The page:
I like the idea of half wall tables AND putting one solid top (and them maybe trimming the sides with 1x2s?), but at this point, once we decide on our NEW desk, I’m thinking this might get re-listed on Craigs for someone else wanting to take on that challenge… (I say as I sit surrounded by 100 other projects…)

      Thank you!ReplyCancel

  • Laura @ Rather Square - April 10, 2014 - 9:10 AM

    I wouldn’t blame it on anything you did or didn’t do. The table is over 100 years old – maybe it’s just an age-related thing. Wood does its own thing – it’s organic, after all, and we can’t control the nature of nature (ooh! I just made that up all by myself there!). I think, like the too-tall apron, it’s a sign that the table just isn’t meant to be your desk. Above all, a desk has to be functional, so it’s good that you’re looking for something to really fit your needs long-term!ReplyCancel

    • Kim - April 10, 2014 - 9:34 AM

      The hardest part is finally admitting it!ReplyCancel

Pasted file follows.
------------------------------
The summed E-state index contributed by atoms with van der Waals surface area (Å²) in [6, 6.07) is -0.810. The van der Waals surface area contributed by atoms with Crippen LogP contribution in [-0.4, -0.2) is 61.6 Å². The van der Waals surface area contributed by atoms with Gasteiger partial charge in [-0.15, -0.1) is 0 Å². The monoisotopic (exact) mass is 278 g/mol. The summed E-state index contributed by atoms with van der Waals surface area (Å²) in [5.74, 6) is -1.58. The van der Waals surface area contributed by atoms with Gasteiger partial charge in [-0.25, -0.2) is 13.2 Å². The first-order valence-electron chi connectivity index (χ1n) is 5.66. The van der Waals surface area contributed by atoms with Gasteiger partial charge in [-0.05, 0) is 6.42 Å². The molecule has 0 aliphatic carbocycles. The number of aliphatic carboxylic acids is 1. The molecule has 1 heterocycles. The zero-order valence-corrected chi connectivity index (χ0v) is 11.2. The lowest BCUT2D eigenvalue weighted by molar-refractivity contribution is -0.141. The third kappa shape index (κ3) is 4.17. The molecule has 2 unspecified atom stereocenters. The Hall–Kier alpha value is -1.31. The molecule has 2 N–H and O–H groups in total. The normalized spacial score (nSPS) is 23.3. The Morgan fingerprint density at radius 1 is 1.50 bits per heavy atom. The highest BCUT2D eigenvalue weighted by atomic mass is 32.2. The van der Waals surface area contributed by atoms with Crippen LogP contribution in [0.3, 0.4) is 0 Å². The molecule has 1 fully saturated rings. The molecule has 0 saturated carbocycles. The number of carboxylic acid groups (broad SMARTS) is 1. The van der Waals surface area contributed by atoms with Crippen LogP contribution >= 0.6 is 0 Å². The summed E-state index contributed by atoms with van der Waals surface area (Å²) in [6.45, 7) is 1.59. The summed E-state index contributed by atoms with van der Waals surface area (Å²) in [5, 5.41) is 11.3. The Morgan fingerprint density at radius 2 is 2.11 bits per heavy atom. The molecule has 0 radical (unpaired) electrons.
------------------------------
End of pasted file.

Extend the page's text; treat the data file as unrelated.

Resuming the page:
• Liz - April 10, 2014 - 9:50 AM

    What Lindsey said is part of the issue, wood shrinks and swells with humidity and temperature. So, come (hot, humid) summer, those cracks will close up.

    Remembering back to my education on wood members and structures, looking at the end grain on your boards, those boards are cut from close to the middle of the tree. You can see the rings forming tight arcs, where if they were cut from further out in the tree, those arcs of the tree rings would look wider. Wood that cut from closer to the centre of the tree is more prone to cupping across the width of the board as it shrinks and swells. Generally wood cut from the centre is cheaper than cuts from the outer portions because of this.

    So, unfortunately, you have two things going against you on this tabletop! You wood is shrinking with the dry winter air, and the temperature changes, plus you have your top boards literally curving away from the straight plane.